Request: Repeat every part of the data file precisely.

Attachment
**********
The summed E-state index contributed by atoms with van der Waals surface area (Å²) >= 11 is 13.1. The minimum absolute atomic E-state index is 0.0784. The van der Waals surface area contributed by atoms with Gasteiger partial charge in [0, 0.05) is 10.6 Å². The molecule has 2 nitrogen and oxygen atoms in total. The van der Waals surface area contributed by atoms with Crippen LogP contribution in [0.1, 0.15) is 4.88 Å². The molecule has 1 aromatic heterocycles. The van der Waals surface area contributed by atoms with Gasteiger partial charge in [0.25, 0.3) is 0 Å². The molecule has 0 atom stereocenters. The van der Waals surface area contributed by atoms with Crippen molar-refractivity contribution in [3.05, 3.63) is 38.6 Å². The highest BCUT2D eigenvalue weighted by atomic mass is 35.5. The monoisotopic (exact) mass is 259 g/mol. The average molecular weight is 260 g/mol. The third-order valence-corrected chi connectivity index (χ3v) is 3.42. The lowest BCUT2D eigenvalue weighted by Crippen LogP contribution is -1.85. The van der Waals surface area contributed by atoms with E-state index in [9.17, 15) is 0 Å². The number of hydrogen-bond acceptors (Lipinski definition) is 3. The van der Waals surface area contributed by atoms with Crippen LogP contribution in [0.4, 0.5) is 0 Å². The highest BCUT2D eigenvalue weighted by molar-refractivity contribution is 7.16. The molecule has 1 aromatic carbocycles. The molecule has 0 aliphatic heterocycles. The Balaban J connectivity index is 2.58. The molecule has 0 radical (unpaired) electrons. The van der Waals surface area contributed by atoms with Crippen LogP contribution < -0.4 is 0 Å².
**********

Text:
The summed E-state index contributed by atoms with van der Waals surface area (Å²) >= 11 is 13.1. The minimum absolute atomic E-state index is 0.0784. The van der Waals surface area contributed by atoms with Gasteiger partial charge in [0, 0.05) is 10.6 Å². The molecule has 2 nitrogen and oxygen atoms in total. The van der Waals surface area contributed by atoms with Crippen LogP contribution in [0.1, 0.15) is 4.88 Å². The molecule has 1 aromatic heterocycles. The van der Waals surface area contributed by atoms with Gasteiger partial charge in [0.25, 0.3) is 0 Å². The molecule has 0 atom stereocenters. The van der Waals surface area contributed by atoms with Crippen molar-refractivity contribution in [3.05, 3.63) is 38.6 Å². The highest BCUT2D eigenvalue weighted by atomic mass is 35.5. The monoisotopic (exact) mass is 259 g/mol. The average molecular weight is 260 g/mol. The third-order valence-corrected chi connectivity index (χ3v) is 3.42. The lowest BCUT2D eigenvalue weighted by Crippen LogP contribution is -1.85. The van der Waals surface area contributed by atoms with E-state index in [9.17, 15) is 0 Å². The number of hydrogen-bond acceptors (Lipinski definition) is 3. The van der Waals surface area contributed by atoms with Crippen LogP contribution in [0.4, 0.5) is 0 Å². The highest BCUT2D eigenvalue weighted by molar-refractivity contribution is 7.16. The molecule has 1 aromatic carbocycles. The molecule has 0 aliphatic heterocycles. The Balaban J connectivity index is 2.58. The molecule has 0 radical (unpaired) electrons. The van der Waals surface area contributed by atoms with Crippen LogP contribution < -0.4 is 0 Å².